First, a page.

What They Say:
The end of the Baratheon rivalry drives Catelyn to flee; Tyrion is alerted to Joffrey’s flawed defense plan; Arya receives a promise; the Night’s Watch arrive at an ancient fortress.
Content: (please note that content portions of a review may contain spoilers)
After the full on crazy moment at the end of the previous episode where something quite evil looks to have been birthed, it’s been interesting following the reactions to it since it wasn’t something that was expected by those that hadn’t read the books. While that was a key moment at the end there, the show picks up elsewhere here as it’s back to Catelyn as she continues to try and work things out for Robb in order to make sure that there are enough forces in order to take down Stannis and then deal with the further threat back in King’s Landing itself. Unfortunately, securing that agreement does not help in the short term at least due to what was birthed that has now come to kill Renly.
The shift in power this sets forth is certainly interesting since many of Renly’s men now move to stand behind Stannis, and news of that moves very quickly even as rumor hits as well as to how Renly died. Tyrion’s attempting to get Cersei to see things as they really are, but she has her own views of the world and continues to be of the belief that the money they control will give them what they need to stand against Stannis. Stannis, for his part, has come completely under Melisandre’s sway at this point and won’t even listen to Davos when it comes to what he’s learned about her. His insistence on trying to get him to listen is not going well though and it’s something that others have picked up on, giving them believe that Melisandre is controlling him.
The show covers a lot of little bits of ground here throughout, from an interesting segment with Arya where she now has three favors owed that can be used for killing men, and she has at least one on her list to be taken care of. There’s a great subtle quality about this as she comes to understand it and the power that’s now in her hands, at least for the moment. On the flip side, Jon Snow himself is in an interesting place beyond the Wall where they’re advancing to a deep, snow filled place where the “First Men” once ended up in an attempt to deal with things in years long gone by. There’s a starkness about it to be sure, but there are some neat comments about the history of Westeros here and a bit of potential foreshadowing when talking about what could be out there in the wilds.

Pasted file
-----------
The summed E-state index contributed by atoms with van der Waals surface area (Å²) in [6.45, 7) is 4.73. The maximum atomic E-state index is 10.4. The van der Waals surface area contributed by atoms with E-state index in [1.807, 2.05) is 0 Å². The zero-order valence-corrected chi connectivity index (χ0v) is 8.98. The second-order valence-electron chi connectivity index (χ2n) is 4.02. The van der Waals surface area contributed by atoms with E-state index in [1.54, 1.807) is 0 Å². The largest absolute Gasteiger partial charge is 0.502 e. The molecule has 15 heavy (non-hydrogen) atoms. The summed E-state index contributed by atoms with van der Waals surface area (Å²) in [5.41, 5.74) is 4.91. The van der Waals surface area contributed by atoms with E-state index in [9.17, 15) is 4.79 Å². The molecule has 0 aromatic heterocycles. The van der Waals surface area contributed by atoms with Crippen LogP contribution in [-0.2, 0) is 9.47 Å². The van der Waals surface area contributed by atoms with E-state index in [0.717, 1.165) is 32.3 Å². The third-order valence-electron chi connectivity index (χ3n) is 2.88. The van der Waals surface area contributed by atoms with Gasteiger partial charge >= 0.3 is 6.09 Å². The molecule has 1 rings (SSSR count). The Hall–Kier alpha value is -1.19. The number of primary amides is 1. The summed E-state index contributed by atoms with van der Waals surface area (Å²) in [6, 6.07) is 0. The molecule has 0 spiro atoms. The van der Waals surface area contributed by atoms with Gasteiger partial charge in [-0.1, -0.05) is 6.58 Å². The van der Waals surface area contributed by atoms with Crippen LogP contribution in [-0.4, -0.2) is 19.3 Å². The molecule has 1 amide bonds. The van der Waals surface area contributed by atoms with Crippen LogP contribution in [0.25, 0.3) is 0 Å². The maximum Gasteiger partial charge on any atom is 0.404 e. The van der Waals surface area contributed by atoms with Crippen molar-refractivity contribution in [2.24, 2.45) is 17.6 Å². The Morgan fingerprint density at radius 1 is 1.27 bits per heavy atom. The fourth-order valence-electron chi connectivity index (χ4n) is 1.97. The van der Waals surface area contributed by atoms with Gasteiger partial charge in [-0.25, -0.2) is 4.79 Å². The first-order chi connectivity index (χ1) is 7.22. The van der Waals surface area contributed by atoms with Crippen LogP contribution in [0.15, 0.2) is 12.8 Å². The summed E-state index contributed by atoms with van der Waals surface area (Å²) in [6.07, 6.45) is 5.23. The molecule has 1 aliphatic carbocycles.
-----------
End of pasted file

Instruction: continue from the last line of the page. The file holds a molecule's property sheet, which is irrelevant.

The newly introduced area of Qarth does come back into play here, allowing us more time with Daenerys as well as her dragons as we do see one of them getting a little time out of the cage to play a little. Through the time here, we get a little bit more of a look at the things that go on here at a gathering that occurs as one of the Thirteen does show up that’s a bit unusual, calling himself a warlock and part of the Undying, a group not well thought of by some as they view the magic they do as little more than parlor tricks and easily dismissed. There’s certainly nuance to be had in Qarth and plenty of elements reaching for favor and advantage not unlike other cities. But there’s just something a little more off here, a little more carefree in a way, that separates it from the others.
There are some really good moments to be had in Qarth, especially as Daenerys is getting nudge and massaged into a particular direction. It’s one where ambition fully comes into play and you can see that she wasn’t exactly expecting it and didn’t expect to go along with it quite as much as she did. With the news that she gets, long delayed, about the situation in Westeros proper with the kingdom, the death of Robert and the ensuing fighting, she sees it as the chance she’s needed in order to take the iron throne. She does get rather well manipulated here easily, but there’s a good way to anchor her. But in the end, it’s the knowledge she gains that really is important here as it sets her more firmly on her path.
The halfway mark of the season definitely produces some interesting results as it moves along and we see so many parts of it moving in tandem and affecting and impacting each other. While there is war going on as Tywin pushes back against Robb, we don’t see much of it here. Instead, we see what it’s affecting and how those sides are changing their courses because of what they learn. Death is ever present in the series as well and we lose a few more here, known and not known well, which again changes things in a big way. The intrigue continues and there’s always some very slick moments that come out, especially with Tyrion as he deals with things in King’s Landing. You could do a whole series of him just administering a city and I’d be all over it. There’s a lot to like here as it continues to do the slow, steady and intense build that should have quite the payoff as it goes on.